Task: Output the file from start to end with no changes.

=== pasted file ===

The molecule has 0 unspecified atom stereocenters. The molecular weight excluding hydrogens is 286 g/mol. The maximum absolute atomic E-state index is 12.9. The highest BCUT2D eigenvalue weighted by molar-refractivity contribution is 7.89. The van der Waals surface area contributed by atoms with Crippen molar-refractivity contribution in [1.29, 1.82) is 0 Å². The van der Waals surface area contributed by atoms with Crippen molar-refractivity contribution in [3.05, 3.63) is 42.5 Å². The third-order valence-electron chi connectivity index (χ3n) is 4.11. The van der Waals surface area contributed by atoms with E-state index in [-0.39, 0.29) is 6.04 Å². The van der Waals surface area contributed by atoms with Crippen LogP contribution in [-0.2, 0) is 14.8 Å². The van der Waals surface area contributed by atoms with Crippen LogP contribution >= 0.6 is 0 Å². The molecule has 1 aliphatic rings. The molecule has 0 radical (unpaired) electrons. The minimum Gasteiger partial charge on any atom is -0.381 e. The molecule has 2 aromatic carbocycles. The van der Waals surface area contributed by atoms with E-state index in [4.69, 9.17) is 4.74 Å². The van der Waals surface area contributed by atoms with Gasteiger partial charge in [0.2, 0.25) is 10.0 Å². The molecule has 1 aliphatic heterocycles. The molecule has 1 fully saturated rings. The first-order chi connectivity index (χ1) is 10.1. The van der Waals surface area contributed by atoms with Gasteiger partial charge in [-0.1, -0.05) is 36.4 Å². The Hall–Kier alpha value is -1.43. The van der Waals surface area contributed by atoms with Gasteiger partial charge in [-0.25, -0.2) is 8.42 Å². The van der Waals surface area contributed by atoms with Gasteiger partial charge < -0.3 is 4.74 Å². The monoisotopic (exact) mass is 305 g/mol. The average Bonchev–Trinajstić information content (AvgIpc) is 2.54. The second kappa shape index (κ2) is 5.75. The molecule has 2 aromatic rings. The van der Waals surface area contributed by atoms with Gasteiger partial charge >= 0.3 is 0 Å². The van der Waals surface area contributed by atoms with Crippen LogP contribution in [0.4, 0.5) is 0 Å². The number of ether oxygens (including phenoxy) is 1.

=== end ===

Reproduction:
The molecule has 0 unspecified atom stereocenters. The molecular weight excluding hydrogens is 286 g/mol. The maximum absolute atomic E-state index is 12.9. The highest BCUT2D eigenvalue weighted by molar-refractivity contribution is 7.89. The van der Waals surface area contributed by atoms with Crippen molar-refractivity contribution in [1.29, 1.82) is 0 Å². The van der Waals surface area contributed by atoms with Crippen molar-refractivity contribution in [3.05, 3.63) is 42.5 Å². The third-order valence-electron chi connectivity index (χ3n) is 4.11. The van der Waals surface area contributed by atoms with E-state index in [-0.39, 0.29) is 6.04 Å². The van der Waals surface area contributed by atoms with Crippen LogP contribution in [-0.2, 0) is 14.8 Å². The van der Waals surface area contributed by atoms with Crippen LogP contribution >= 0.6 is 0 Å². The molecule has 1 aliphatic rings. The molecule has 0 radical (unpaired) electrons. The minimum Gasteiger partial charge on any atom is -0.381 e. The molecule has 2 aromatic carbocycles. The van der Waals surface area contributed by atoms with E-state index in [4.69, 9.17) is 4.74 Å². The van der Waals surface area contributed by atoms with Gasteiger partial charge in [0.2, 0.25) is 10.0 Å². The molecule has 1 aliphatic heterocycles. The molecule has 1 fully saturated rings. The first-order chi connectivity index (χ1) is 10.1. The van der Waals surface area contributed by atoms with Gasteiger partial charge in [-0.1, -0.05) is 36.4 Å². The Hall–Kier alpha value is -1.43. The van der Waals surface area contributed by atoms with Gasteiger partial charge in [-0.25, -0.2) is 8.42 Å². The van der Waals surface area contributed by atoms with Gasteiger partial charge < -0.3 is 4.74 Å². The monoisotopic (exact) mass is 305 g/mol. The average Bonchev–Trinajstić information content (AvgIpc) is 2.54. The second kappa shape index (κ2) is 5.75. The molecule has 2 aromatic rings. The van der Waals surface area contributed by atoms with Gasteiger partial charge >= 0.3 is 0 Å². The van der Waals surface area contributed by atoms with Crippen LogP contribution in [0.4, 0.5) is 0 Å². The number of ether oxygens (including phenoxy) is 1.